Regarding the Aug. 29 front-page article “In Las Vegas, child sex-trafficking victims go to jail”:

Many officers in real-life horror stories of teenage sex trafficking are well-meaning. They seem to recognize that what they are doing is not the answer and instead is harmful to the young victims who are being deceived at every turn. The answers were mentioned but have not been implemented in Nevada. Not jail time but safe harbor and restoration. Forty percent of human trafficking cases in the United States involve the sexual exploitation of a child, and there are nearly 300,000 children in the United States at risk of sexual exploitation. Those children who are taken off the streets need restorative care, treatment and education so that healing can take place in a safe environment.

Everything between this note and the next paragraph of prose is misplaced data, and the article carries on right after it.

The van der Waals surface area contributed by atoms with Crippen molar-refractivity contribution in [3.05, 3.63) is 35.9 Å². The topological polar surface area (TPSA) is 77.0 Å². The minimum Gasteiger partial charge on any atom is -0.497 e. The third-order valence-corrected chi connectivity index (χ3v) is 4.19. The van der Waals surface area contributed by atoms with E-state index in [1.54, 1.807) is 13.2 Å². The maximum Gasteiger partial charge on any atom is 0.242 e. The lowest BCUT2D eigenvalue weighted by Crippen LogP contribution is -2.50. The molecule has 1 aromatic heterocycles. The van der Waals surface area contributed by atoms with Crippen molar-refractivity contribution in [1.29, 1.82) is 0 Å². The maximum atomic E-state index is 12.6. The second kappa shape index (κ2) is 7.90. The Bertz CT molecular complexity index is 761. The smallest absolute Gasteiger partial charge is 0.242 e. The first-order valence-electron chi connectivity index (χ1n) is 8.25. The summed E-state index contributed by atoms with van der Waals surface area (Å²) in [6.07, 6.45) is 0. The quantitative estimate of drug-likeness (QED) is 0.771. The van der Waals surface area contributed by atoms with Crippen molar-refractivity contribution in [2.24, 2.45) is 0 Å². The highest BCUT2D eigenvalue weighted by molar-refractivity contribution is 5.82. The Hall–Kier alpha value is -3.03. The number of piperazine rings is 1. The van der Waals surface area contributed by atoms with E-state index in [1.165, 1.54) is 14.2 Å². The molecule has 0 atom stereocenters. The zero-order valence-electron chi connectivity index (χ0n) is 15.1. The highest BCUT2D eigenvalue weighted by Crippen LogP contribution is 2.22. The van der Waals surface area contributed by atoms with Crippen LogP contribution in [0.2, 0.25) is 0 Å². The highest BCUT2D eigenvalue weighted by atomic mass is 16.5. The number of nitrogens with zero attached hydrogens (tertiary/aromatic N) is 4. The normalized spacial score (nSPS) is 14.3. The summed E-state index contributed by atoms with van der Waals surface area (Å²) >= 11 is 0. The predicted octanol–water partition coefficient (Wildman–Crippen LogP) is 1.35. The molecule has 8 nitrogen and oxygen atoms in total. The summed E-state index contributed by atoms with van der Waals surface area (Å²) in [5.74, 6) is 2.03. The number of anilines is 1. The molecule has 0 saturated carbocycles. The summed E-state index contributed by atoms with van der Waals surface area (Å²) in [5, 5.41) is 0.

Treatment programs exist but not in the numbers that are required to help these young people move from victims to survivors. Vista Maria is a model program in Michigan affiliated with the Sisters of the Good Shepherd, as is my organization. Vista Maria provides a full continuum of care from residential services, to health and wellness and foster care when appropriate. Our local, state and federal governments need to address this issue and offer grants to create more live-in treatment centers to care for the whole person and make each person whole.  

Fran Eskin-Royer, Silver Spring

The writer is executive director
of the National Advocacy Center of the Sisters of the Good Shepherd.